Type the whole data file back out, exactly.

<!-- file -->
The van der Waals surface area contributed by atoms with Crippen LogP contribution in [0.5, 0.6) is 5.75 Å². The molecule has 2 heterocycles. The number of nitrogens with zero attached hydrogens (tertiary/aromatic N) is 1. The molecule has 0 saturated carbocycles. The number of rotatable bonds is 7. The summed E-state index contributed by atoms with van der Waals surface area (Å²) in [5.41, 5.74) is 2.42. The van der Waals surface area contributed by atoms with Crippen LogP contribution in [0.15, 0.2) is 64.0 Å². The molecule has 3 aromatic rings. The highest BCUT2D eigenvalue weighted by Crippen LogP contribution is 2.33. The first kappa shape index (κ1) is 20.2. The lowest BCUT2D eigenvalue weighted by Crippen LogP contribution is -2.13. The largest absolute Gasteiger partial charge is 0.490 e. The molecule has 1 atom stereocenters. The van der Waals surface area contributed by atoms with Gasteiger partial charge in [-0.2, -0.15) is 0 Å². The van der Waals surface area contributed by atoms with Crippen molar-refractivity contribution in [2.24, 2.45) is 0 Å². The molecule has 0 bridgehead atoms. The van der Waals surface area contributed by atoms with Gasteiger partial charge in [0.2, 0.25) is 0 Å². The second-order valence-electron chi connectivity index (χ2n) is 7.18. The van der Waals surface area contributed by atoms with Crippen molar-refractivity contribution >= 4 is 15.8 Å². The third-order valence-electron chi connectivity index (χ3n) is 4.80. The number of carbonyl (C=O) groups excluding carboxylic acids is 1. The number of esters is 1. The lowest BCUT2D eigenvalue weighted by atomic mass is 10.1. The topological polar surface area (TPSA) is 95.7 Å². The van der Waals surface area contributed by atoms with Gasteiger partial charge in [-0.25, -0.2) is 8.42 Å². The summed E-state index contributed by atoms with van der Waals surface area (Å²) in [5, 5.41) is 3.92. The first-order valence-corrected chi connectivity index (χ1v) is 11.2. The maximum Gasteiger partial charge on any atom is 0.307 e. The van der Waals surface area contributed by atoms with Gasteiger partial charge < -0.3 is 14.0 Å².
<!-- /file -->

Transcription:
The van der Waals surface area contributed by atoms with Crippen LogP contribution in [0.5, 0.6) is 5.75 Å². The molecule has 2 heterocycles. The number of nitrogens with zero attached hydrogens (tertiary/aromatic N) is 1. The molecule has 0 saturated carbocycles. The number of rotatable bonds is 7. The summed E-state index contributed by atoms with van der Waals surface area (Å²) in [5.41, 5.74) is 2.42. The van der Waals surface area contributed by atoms with Crippen LogP contribution in [0.15, 0.2) is 64.0 Å². The molecule has 3 aromatic rings. The highest BCUT2D eigenvalue weighted by Crippen LogP contribution is 2.33. The first kappa shape index (κ1) is 20.2. The lowest BCUT2D eigenvalue weighted by Crippen LogP contribution is -2.13. The largest absolute Gasteiger partial charge is 0.490 e. The molecule has 1 atom stereocenters. The van der Waals surface area contributed by atoms with Gasteiger partial charge in [-0.2, -0.15) is 0 Å². The van der Waals surface area contributed by atoms with Crippen molar-refractivity contribution in [2.24, 2.45) is 0 Å². The molecule has 0 bridgehead atoms. The van der Waals surface area contributed by atoms with Gasteiger partial charge in [0.2, 0.25) is 0 Å². The second-order valence-electron chi connectivity index (χ2n) is 7.18. The van der Waals surface area contributed by atoms with Crippen molar-refractivity contribution >= 4 is 15.8 Å². The third-order valence-electron chi connectivity index (χ3n) is 4.80. The number of carbonyl (C=O) groups excluding carboxylic acids is 1. The number of esters is 1. The lowest BCUT2D eigenvalue weighted by atomic mass is 10.1. The topological polar surface area (TPSA) is 95.7 Å². The van der Waals surface area contributed by atoms with Gasteiger partial charge in [-0.25, -0.2) is 8.42 Å². The summed E-state index contributed by atoms with van der Waals surface area (Å²) in [5, 5.41) is 3.92. The first-order valence-corrected chi connectivity index (χ1v) is 11.2. The maximum Gasteiger partial charge on any atom is 0.307 e. The van der Waals surface area contributed by atoms with Gasteiger partial charge < -0.3 is 14.0 Å².